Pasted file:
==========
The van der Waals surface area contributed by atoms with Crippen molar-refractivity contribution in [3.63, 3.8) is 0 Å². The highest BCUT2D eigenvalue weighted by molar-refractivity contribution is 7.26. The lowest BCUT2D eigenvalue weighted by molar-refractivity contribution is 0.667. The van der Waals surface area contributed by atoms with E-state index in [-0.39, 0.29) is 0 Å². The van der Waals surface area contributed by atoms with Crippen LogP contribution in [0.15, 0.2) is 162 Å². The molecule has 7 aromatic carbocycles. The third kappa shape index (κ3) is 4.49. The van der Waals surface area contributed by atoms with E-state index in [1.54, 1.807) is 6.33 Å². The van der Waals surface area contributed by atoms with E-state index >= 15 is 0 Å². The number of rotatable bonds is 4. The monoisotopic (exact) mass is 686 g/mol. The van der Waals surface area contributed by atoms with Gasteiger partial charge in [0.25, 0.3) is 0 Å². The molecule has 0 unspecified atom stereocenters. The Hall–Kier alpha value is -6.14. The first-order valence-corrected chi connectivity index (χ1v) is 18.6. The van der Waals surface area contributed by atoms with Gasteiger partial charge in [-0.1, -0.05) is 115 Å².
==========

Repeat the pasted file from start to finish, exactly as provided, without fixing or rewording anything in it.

The van der Waals surface area contributed by atoms with Crippen molar-refractivity contribution in [3.63, 3.8) is 0 Å². The highest BCUT2D eigenvalue weighted by molar-refractivity contribution is 7.26. The lowest BCUT2D eigenvalue weighted by molar-refractivity contribution is 0.667. The van der Waals surface area contributed by atoms with E-state index in [-0.39, 0.29) is 0 Å². The van der Waals surface area contributed by atoms with Crippen LogP contribution in [0.15, 0.2) is 162 Å². The molecule has 7 aromatic carbocycles. The third kappa shape index (κ3) is 4.49. The van der Waals surface area contributed by atoms with E-state index in [1.54, 1.807) is 6.33 Å². The van der Waals surface area contributed by atoms with E-state index >= 15 is 0 Å². The number of rotatable bonds is 4. The monoisotopic (exact) mass is 686 g/mol. The van der Waals surface area contributed by atoms with Gasteiger partial charge in [0.25, 0.3) is 0 Å². The molecule has 0 unspecified atom stereocenters. The Hall–Kier alpha value is -6.14. The first-order valence-corrected chi connectivity index (χ1v) is 18.6. The van der Waals surface area contributed by atoms with Gasteiger partial charge in [-0.1, -0.05) is 115 Å².